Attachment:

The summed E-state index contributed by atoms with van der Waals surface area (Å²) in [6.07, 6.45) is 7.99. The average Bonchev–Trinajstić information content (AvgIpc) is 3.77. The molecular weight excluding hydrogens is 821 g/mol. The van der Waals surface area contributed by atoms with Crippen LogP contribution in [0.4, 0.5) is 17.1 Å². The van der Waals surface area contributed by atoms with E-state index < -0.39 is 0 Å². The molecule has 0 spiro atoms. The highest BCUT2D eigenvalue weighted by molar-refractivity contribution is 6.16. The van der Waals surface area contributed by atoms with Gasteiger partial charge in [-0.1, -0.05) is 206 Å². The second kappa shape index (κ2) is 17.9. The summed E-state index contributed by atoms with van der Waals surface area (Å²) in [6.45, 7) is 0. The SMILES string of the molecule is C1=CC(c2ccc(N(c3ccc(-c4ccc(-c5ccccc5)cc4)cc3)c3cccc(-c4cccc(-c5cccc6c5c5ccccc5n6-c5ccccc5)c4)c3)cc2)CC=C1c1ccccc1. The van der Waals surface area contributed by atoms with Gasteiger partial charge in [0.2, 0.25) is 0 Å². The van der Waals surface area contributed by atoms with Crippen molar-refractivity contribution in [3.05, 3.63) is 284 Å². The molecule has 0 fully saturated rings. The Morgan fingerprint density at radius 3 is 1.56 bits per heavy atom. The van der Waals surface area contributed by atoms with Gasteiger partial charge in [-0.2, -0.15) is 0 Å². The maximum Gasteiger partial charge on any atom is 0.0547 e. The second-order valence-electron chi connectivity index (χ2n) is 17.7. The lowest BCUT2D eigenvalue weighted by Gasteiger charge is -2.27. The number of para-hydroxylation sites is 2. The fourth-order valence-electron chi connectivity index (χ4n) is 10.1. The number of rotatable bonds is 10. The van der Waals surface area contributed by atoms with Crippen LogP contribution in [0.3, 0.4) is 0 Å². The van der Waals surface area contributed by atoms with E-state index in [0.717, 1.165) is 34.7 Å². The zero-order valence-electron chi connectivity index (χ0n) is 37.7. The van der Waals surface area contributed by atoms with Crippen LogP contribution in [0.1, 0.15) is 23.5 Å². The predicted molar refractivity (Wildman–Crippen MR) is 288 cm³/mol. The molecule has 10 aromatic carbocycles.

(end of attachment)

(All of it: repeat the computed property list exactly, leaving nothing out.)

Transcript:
The summed E-state index contributed by atoms with van der Waals surface area (Å²) in [6.07, 6.45) is 7.99. The average Bonchev–Trinajstić information content (AvgIpc) is 3.77. The molecular weight excluding hydrogens is 821 g/mol. The van der Waals surface area contributed by atoms with Crippen LogP contribution in [0.4, 0.5) is 17.1 Å². The van der Waals surface area contributed by atoms with E-state index < -0.39 is 0 Å². The molecule has 0 spiro atoms. The highest BCUT2D eigenvalue weighted by molar-refractivity contribution is 6.16. The van der Waals surface area contributed by atoms with Gasteiger partial charge in [-0.1, -0.05) is 206 Å². The second kappa shape index (κ2) is 17.9. The summed E-state index contributed by atoms with van der Waals surface area (Å²) in [6.45, 7) is 0. The SMILES string of the molecule is C1=CC(c2ccc(N(c3ccc(-c4ccc(-c5ccccc5)cc4)cc3)c3cccc(-c4cccc(-c5cccc6c5c5ccccc5n6-c5ccccc5)c4)c3)cc2)CC=C1c1ccccc1. The van der Waals surface area contributed by atoms with Gasteiger partial charge in [0.2, 0.25) is 0 Å². The van der Waals surface area contributed by atoms with Crippen molar-refractivity contribution in [3.05, 3.63) is 284 Å². The molecule has 0 fully saturated rings. The Morgan fingerprint density at radius 3 is 1.56 bits per heavy atom. The van der Waals surface area contributed by atoms with Gasteiger partial charge in [-0.2, -0.15) is 0 Å². The maximum Gasteiger partial charge on any atom is 0.0547 e. The second-order valence-electron chi connectivity index (χ2n) is 17.7. The lowest BCUT2D eigenvalue weighted by Gasteiger charge is -2.27. The number of para-hydroxylation sites is 2. The fourth-order valence-electron chi connectivity index (χ4n) is 10.1. The number of rotatable bonds is 10. The van der Waals surface area contributed by atoms with Crippen LogP contribution in [0.3, 0.4) is 0 Å². The van der Waals surface area contributed by atoms with E-state index in [0.717, 1.165) is 34.7 Å². The zero-order valence-electron chi connectivity index (χ0n) is 37.7. The van der Waals surface area contributed by atoms with Crippen LogP contribution in [0.1, 0.15) is 23.5 Å². The predicted molar refractivity (Wildman–Crippen MR) is 288 cm³/mol. The molecule has 10 aromatic carbocycles.